(May 31, 2013) The process of diverting water from the Yangtze River through the eastern route of China’s massive South-to-North Water Diversion Project began this week after 11 years since construction began. Although the water diversion intended for drought-prone cities in China’s arid northern regions “will enrich the water supply in the north, its impact on the ecosystem is irreversible,” said Ma Jun, an environmentalist.
(November 30, 2012) Chinese scientists have begun an expedition to count how many endangered finless porpoise remain in the Yangtze River. A similar survey in 2006 found only 1,800 of the animals, considered a national treasure, as well as a symbol of the mighty river itself and a reflection of the great waterway’s health.
(October 15, 2012) Lauded by Chinese officialdom as a symbol of its growing might, the Three Gorges Dam had already been in operation for eight years when the Three Gorges Corporation issued its first-ever corporate social responsibility report. The release of the CSR report coincided with a wave of heightened concern surrounding the dam’s failings and impacts, and a rare admission by China’s State Council that all was not well with the jewel in its crown of modernity. A commentary by Li Tie at the time, published by China’s respected South Weekend, described the Corporation’s document as awash in insipid content” and exactly not what the public needed, which was honesty. Li even went so far as to say reports that did not respond honestly to widespread concerns, in effect, posed a threat to the nation’s social stability, leaving Chinese citizens more likely to place their faith in the country’s rumor mill than official documents they could not trust. Li’s misgivings appear to have only gained in resonance this year, as China’s recent summer of protest bears out.
(September 17, 2012) China’s famed golden waterway turns a disturbing red in the southwest region’s largest industrial centre. Speculation as to why runs the gamut from industrial dye dumps to an omen of biblical doom.
(July 20, 2012) Lakes in large number, once a plentiful distinction for the province of Hubei, are vanishing after years of “growth” without rule of law.
(July 12, 2012) Almost 20 years in the making, China’s Three Gorges mega-dam was declared complete on July 4 when the last of its 32 generators went online, 10 years after the first turbine went into operation. There is no end in sight, however, for costs associated with the vast and controversial project, which remains closer to disaster than triumph.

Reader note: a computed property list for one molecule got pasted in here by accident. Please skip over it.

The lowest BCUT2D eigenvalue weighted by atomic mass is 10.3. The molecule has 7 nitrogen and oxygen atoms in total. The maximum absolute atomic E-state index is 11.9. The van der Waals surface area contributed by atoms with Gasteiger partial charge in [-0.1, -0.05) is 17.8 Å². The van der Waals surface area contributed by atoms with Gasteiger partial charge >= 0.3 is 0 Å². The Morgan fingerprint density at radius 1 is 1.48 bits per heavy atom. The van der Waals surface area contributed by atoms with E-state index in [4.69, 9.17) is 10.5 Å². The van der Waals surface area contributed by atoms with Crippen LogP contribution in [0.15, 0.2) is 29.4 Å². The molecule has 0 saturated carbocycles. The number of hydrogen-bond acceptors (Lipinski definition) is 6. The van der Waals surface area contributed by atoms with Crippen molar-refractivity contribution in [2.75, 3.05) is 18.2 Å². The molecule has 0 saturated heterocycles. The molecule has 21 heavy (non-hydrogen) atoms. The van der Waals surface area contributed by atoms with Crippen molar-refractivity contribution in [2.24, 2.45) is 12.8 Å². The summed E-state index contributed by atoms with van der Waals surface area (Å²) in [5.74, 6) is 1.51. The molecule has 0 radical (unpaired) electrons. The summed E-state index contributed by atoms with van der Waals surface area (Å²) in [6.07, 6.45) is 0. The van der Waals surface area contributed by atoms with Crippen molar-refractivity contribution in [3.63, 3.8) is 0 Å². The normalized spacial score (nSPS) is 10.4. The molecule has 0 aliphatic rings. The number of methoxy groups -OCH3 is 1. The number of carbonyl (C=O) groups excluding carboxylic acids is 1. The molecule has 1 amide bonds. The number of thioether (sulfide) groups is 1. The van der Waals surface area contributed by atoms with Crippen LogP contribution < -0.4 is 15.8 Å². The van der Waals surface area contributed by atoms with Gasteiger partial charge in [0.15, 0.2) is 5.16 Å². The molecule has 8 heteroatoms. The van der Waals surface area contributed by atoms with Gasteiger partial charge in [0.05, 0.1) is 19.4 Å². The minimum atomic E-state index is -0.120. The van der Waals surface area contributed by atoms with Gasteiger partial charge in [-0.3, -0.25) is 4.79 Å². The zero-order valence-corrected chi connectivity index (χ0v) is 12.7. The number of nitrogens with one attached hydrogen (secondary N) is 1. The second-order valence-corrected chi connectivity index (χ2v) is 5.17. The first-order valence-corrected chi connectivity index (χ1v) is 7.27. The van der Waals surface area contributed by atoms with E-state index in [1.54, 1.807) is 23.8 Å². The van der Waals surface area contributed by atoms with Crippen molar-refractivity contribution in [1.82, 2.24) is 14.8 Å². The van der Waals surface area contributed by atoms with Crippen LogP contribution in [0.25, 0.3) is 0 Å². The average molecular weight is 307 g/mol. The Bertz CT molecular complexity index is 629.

(June 6, 2012) Reporter Shi Jiangtao sounds the alarm on China’s dam-building frenzy along the upper reaches of the Yangtze River, revisiting the findings of the 2011 Probe International study, “A Mighty River Runs Dry,” by geologist Fan Xiao.
(May 11, 2012) Chinese hydropower magnates plan to build 25 new dam reservoirs on the Yangtze’s upper reaches despite warnings of seismic risks from dam-building overload in the area, and in spite of recent evacuation efforts due to the threat of geological disaster at Three Gorges.
(April 24, 2012) The Three Gorges Dam project was supposed to energize the Three Gorges region but a new study from Probe International reveals the dam is jeopardizing a once spectacular gorges region and water tourist idyll, and has drained the area’s vitality, stability and ecology.
To most observers, Chinese officialdom has supported the Three Gorges Dam without fail. But a closer look reveals growing worries about the dam which has become a symbol of all that is wrong with China’s rise. Here we present Chinese officials’ admissions of problems at Three Gorges, from the sensational mea culpas of senior officials to the subtly expressed worries of eminent scientists.
(August 24, 2011) One of China’s premier investigative news agencies reveals China’s dams “are like ticking time bombs:” beset by disaster, flaws, poor construction, neglect, and fraud.
(August 18, 2011) “The Yangtze River will run dry” because engineers have gone wild, building so many dams that the amount of water needed to fill all the reservoirs along the Yangtze would exceed the flow of the river. So says “A Mighty River Runs Dry,” a new study by geologist Fan Xiao of the Sichuan Geology and Mineral Bureau in China. Because there isn’t enough water in the Yangtze to fill all the dams to their designed capacity during the impoundment period each year, “an enormous waste of money” will result, with potentially staggering losses to China’s economy, 40 per cent of which comes from agriculture, fishing, industry and shipping along the Yangtze.
(June 29, 2011) The recent drought and the government’s mea culpa have refocused attention on problems at China’s controversial Three Gorges Dam. “The dam is becoming a symbol of all that is wrong with political decision-making in China,” says Patricia Adams of Probe International.
(June 12, 2011) A consensus is building that the Three Gorges dam, which the Shanghai Daily calls “that” monstrous damming project,” dried downstream lakes. Predictions to this end made by renowned hydraulic engineer Huang Wanli, nearly 20 years ago, prove to be eerily accurate.
(June 3, 2011) The Three Gorges Dam project failed to consider the full impact it would have on the ecological environment during its early design, an official admitted yesterday.